Smartphones have become almost a necessity in our daily existence.

Whether we’re scrolling through Facebook, sending out a tweet, or taking a Snapchat, our phones are almost always by our sides — and as we move forward, younger and younger kids are starting to get their hands on these devices.

Having a smart device has many benefits, but for the younger generation, it’s causing some serious consequences. According to recent statistics by social psychologist Jean Twenge, “only 56% of high school seniors dated in 2015, compared to 85% for Gen Xers and Baby Boomers. The number of teens who spend daily time with friends dropped by 40% between 2000 and 2015.”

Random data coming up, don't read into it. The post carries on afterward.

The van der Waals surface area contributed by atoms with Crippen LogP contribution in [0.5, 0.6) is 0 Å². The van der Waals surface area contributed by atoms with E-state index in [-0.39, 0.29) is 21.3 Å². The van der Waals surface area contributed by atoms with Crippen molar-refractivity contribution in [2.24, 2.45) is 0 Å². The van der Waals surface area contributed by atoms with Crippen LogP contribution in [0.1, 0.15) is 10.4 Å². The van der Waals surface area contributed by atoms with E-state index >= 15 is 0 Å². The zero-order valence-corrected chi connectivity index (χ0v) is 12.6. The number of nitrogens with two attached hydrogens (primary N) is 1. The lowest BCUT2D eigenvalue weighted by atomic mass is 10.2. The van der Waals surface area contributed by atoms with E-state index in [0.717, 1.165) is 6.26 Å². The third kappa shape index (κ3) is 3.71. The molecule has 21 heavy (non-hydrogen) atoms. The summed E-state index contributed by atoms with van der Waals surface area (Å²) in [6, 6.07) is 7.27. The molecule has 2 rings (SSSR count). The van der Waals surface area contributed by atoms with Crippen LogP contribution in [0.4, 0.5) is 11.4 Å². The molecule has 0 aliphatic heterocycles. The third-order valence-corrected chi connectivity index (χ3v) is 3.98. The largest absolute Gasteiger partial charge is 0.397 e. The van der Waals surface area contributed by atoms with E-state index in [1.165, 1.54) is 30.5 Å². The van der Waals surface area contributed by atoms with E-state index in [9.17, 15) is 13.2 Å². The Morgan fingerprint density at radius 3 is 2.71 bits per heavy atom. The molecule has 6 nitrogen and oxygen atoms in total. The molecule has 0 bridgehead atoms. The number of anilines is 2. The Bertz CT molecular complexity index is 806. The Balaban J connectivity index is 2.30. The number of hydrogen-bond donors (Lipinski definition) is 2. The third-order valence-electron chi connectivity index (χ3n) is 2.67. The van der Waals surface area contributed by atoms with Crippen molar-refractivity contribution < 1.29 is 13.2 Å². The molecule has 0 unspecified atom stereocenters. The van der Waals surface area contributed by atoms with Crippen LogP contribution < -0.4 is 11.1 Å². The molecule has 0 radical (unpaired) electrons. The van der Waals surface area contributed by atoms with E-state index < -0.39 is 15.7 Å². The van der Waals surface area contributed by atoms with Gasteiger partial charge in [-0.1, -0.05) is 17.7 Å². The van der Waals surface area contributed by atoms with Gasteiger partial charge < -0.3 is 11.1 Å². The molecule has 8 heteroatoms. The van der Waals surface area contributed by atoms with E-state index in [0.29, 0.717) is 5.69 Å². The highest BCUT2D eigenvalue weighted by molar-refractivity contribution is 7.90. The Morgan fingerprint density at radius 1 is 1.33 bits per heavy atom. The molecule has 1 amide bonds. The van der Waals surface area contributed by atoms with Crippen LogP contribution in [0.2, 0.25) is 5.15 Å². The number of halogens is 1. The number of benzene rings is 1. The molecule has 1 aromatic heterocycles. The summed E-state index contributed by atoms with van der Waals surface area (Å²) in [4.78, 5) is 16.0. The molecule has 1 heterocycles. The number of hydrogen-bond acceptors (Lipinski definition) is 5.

Adolescents with smartphones are also working less, going out less, having less sex, and depending more on their parents. All of these factors have lead younger generations to be “on the brink of the worst mental-health crisis in decades.”

Evidence has been linked through surveys suggest that increased screen time leads to lower levels of happiness, depression, and loneliness, considering social media often glamorizes others lives, causing younger people to be much more critical of their own. The result of all this leads to poorer social skills and recurrent depression later in adulthood.

With this information in mind, it’s important to evaluate screentime usage for younger kids in order to avoid some of these repercussions.